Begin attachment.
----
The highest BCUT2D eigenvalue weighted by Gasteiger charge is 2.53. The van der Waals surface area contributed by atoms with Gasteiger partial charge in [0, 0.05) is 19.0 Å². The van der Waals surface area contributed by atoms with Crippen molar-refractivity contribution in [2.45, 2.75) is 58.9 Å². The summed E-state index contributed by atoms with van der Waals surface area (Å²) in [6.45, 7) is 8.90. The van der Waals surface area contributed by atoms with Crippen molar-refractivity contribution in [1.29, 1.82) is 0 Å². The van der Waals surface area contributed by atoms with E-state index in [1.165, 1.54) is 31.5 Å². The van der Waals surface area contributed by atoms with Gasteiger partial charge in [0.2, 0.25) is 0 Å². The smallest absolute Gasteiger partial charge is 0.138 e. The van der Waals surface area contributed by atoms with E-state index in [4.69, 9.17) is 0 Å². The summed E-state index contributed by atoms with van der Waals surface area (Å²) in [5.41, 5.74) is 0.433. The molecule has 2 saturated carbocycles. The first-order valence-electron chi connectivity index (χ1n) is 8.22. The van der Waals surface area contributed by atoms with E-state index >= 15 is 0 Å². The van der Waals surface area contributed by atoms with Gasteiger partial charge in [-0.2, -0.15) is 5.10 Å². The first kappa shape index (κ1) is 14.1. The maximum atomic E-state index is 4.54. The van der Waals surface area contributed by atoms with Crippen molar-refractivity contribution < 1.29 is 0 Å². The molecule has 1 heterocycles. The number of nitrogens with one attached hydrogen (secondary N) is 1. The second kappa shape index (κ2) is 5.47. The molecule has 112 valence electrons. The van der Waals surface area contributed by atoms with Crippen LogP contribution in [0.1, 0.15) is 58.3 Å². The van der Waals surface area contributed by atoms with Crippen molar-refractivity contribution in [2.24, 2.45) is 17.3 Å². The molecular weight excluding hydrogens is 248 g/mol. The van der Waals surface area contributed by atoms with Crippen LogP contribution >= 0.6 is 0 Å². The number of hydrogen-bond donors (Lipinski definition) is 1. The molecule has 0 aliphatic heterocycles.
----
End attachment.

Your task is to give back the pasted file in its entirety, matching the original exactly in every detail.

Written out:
The highest BCUT2D eigenvalue weighted by Gasteiger charge is 2.53. The van der Waals surface area contributed by atoms with Gasteiger partial charge in [0, 0.05) is 19.0 Å². The van der Waals surface area contributed by atoms with Crippen molar-refractivity contribution in [2.45, 2.75) is 58.9 Å². The summed E-state index contributed by atoms with van der Waals surface area (Å²) in [6.45, 7) is 8.90. The van der Waals surface area contributed by atoms with Crippen molar-refractivity contribution in [1.29, 1.82) is 0 Å². The van der Waals surface area contributed by atoms with E-state index in [1.165, 1.54) is 31.5 Å². The van der Waals surface area contributed by atoms with Gasteiger partial charge in [0.2, 0.25) is 0 Å². The smallest absolute Gasteiger partial charge is 0.138 e. The van der Waals surface area contributed by atoms with E-state index in [4.69, 9.17) is 0 Å². The summed E-state index contributed by atoms with van der Waals surface area (Å²) in [5.41, 5.74) is 0.433. The molecule has 2 saturated carbocycles. The first-order valence-electron chi connectivity index (χ1n) is 8.22. The van der Waals surface area contributed by atoms with E-state index >= 15 is 0 Å². The van der Waals surface area contributed by atoms with Gasteiger partial charge in [-0.2, -0.15) is 5.10 Å². The first kappa shape index (κ1) is 14.1. The maximum atomic E-state index is 4.54. The van der Waals surface area contributed by atoms with Crippen molar-refractivity contribution < 1.29 is 0 Å². The molecule has 1 heterocycles. The number of nitrogens with one attached hydrogen (secondary N) is 1. The second kappa shape index (κ2) is 5.47. The molecule has 112 valence electrons. The van der Waals surface area contributed by atoms with Crippen LogP contribution in [0.1, 0.15) is 58.3 Å². The van der Waals surface area contributed by atoms with Crippen molar-refractivity contribution in [2.24, 2.45) is 17.3 Å². The molecular weight excluding hydrogens is 248 g/mol. The van der Waals surface area contributed by atoms with Crippen LogP contribution >= 0.6 is 0 Å². The number of hydrogen-bond donors (Lipinski definition) is 1. The molecule has 0 aliphatic heterocycles.